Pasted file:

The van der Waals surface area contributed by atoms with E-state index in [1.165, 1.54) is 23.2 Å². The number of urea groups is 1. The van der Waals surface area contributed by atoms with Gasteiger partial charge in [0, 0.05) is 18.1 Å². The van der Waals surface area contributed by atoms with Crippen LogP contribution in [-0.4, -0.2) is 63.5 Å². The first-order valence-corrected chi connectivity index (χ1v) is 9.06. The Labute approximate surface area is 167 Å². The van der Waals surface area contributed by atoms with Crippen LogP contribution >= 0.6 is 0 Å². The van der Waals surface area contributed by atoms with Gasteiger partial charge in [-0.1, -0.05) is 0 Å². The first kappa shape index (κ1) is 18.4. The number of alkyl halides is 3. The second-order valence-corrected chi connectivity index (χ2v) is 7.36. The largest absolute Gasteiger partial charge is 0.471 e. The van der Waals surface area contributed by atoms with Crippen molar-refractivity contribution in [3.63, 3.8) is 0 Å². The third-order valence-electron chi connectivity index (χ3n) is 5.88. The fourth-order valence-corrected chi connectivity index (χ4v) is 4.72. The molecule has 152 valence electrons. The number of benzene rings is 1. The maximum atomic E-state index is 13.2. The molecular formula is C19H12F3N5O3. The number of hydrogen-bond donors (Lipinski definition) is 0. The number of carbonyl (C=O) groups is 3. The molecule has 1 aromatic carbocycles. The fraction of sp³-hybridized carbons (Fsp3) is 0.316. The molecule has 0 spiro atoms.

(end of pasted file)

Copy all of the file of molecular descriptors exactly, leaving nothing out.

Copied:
The van der Waals surface area contributed by atoms with E-state index in [1.165, 1.54) is 23.2 Å². The number of urea groups is 1. The van der Waals surface area contributed by atoms with Gasteiger partial charge in [0, 0.05) is 18.1 Å². The van der Waals surface area contributed by atoms with Crippen LogP contribution in [-0.4, -0.2) is 63.5 Å². The first-order valence-corrected chi connectivity index (χ1v) is 9.06. The Labute approximate surface area is 167 Å². The van der Waals surface area contributed by atoms with Crippen LogP contribution >= 0.6 is 0 Å². The van der Waals surface area contributed by atoms with Gasteiger partial charge in [-0.1, -0.05) is 0 Å². The first kappa shape index (κ1) is 18.4. The number of alkyl halides is 3. The second-order valence-corrected chi connectivity index (χ2v) is 7.36. The largest absolute Gasteiger partial charge is 0.471 e. The van der Waals surface area contributed by atoms with Crippen molar-refractivity contribution in [3.63, 3.8) is 0 Å². The third-order valence-electron chi connectivity index (χ3n) is 5.88. The fourth-order valence-corrected chi connectivity index (χ4v) is 4.72. The molecule has 152 valence electrons. The number of benzene rings is 1. The maximum atomic E-state index is 13.2. The molecular formula is C19H12F3N5O3. The number of hydrogen-bond donors (Lipinski definition) is 0. The number of carbonyl (C=O) groups is 3. The molecule has 1 aromatic carbocycles. The fraction of sp³-hybridized carbons (Fsp3) is 0.316. The molecule has 0 spiro atoms.